By Richard Bailey
California’s culture of worker exploitation has produced some unusual pairings.
On March 8, 2018, former Alabama Senator, now Attorney General, Jeff Sessions, did something unusual. In a speech in Sacramento, he compared California to the Old South. Sessions said, “There is no nullification. There is no secession. Federal law is “the supreme law of the land.” I would invite any doubters to Gettysburg, and to the graves of John C. Calhoun and Abraham Lincoln.”
Calling out California’s version the Old South’s efforts to protect its system, Sessions said, “There is no nullification. There is no secession. Federal law is ‘the supreme law of the land.’ I would invite any doubters to Gettysburg, and to the graves of John C. Calhoun and Abraham Lincoln.”
In the 1850s, Calhoun argued for slavery. He claimed it helped civilize slaves. The same argument has been used to justify human trafficking. In 2015, Huffington Post contributor Richard Eskow wrote, “. . . The open-borders crowd sometimes comes embarrassingly close to making the kind of argument that was once deployed in defense of slavery: Sure, they have a tough life in this country, but it must be so much better for them here than it was in their old country.” Calhoun famously argued that slavery was not only not evil, but a “positive good” for slaves, who were brought from a state of savagery to a better life in America. Both Senator Sanders and Attorney General Sessions made the connection.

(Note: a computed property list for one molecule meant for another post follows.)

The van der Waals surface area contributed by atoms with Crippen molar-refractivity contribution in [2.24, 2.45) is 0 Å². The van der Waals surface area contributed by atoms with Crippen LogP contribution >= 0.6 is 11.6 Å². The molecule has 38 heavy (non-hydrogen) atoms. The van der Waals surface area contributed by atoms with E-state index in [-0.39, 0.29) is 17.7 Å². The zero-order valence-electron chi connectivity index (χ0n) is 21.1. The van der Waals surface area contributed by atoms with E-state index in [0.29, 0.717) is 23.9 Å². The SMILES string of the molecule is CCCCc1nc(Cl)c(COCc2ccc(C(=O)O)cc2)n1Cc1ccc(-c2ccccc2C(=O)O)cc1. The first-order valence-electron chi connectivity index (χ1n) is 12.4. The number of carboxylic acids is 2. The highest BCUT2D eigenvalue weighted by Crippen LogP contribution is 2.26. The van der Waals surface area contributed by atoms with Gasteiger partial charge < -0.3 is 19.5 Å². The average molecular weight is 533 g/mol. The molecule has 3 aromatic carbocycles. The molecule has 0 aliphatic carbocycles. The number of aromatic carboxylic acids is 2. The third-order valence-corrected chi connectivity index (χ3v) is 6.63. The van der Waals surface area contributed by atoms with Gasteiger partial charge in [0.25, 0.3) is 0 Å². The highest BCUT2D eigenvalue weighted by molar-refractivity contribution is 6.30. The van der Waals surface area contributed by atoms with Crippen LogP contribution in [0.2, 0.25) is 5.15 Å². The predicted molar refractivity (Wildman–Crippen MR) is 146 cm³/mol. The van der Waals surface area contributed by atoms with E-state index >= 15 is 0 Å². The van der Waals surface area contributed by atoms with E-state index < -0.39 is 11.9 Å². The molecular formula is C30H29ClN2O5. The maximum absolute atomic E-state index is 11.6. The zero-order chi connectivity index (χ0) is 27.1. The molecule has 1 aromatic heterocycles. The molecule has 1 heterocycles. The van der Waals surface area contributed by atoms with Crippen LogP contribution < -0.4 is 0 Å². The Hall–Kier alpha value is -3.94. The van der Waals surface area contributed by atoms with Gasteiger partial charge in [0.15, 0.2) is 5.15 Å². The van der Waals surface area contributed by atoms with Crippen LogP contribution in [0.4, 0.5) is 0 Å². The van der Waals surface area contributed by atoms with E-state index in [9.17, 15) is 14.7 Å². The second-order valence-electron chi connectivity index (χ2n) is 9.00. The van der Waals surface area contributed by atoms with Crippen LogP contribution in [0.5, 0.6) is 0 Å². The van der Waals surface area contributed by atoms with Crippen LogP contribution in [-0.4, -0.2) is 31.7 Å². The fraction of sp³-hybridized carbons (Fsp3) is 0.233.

Before trimming his sails to satisfy donors, Senator Bernie Sanders condemned the system. In a well-publicized interview with Ezra Klein on July 28, 2015, Sanders was asked to support open borders. His answer shocked Klein, but was in line with leading Democrats at the time. Sanders said,
Open borders? No, that’s a Koch brothers proposal. . . . That’s a right-wing proposal, which says essentially there is no United States. … It would make everybody in America poorer —you’re doing away with the concept of a nation state, and I don’t think there’s any country in the world that believes in that. . . . What right-wing people in this country would love is an open-border policy. Bring in all kinds of people, work for $2 or $3 an hour, that would be great for them. I don’t believe in that. I think we have to raise wages in this country, I think we have to do everything we can to create millions of jobs.
Sanders later switched in order to remain a viable candidate during the 2019 presidential primaries, when he tried to “shift the conversation” away from that issue.
Eskow pointed why the California system is likely to fail. “Open borders is a recipe for the further commodification of human beings. It treats people as economic inputs to be moved about the globe at the whim of global capital.”
California is following the path of the Old South. Until the 1950s, Dixiecrats kept the slave system going under different guises. One party rule in the Deep South made Federal anti-slave and anti-lynching enforcement nearly impossible. Local authorities resisted. White-only local juries would not convict. Republicans lacked the will to take decisive action.
Democrats, once returned to power, used the power of the state to depriving Blacks access to markets. They destroyed a thriving Black rural economy. Slavery substitutes followed. These included share cropping and mass incarceration of African-Americans. These became part of a prison forced labor system that was worse than slavery, since overseers had fewer reasons to keep the prisoners healthy or even alive.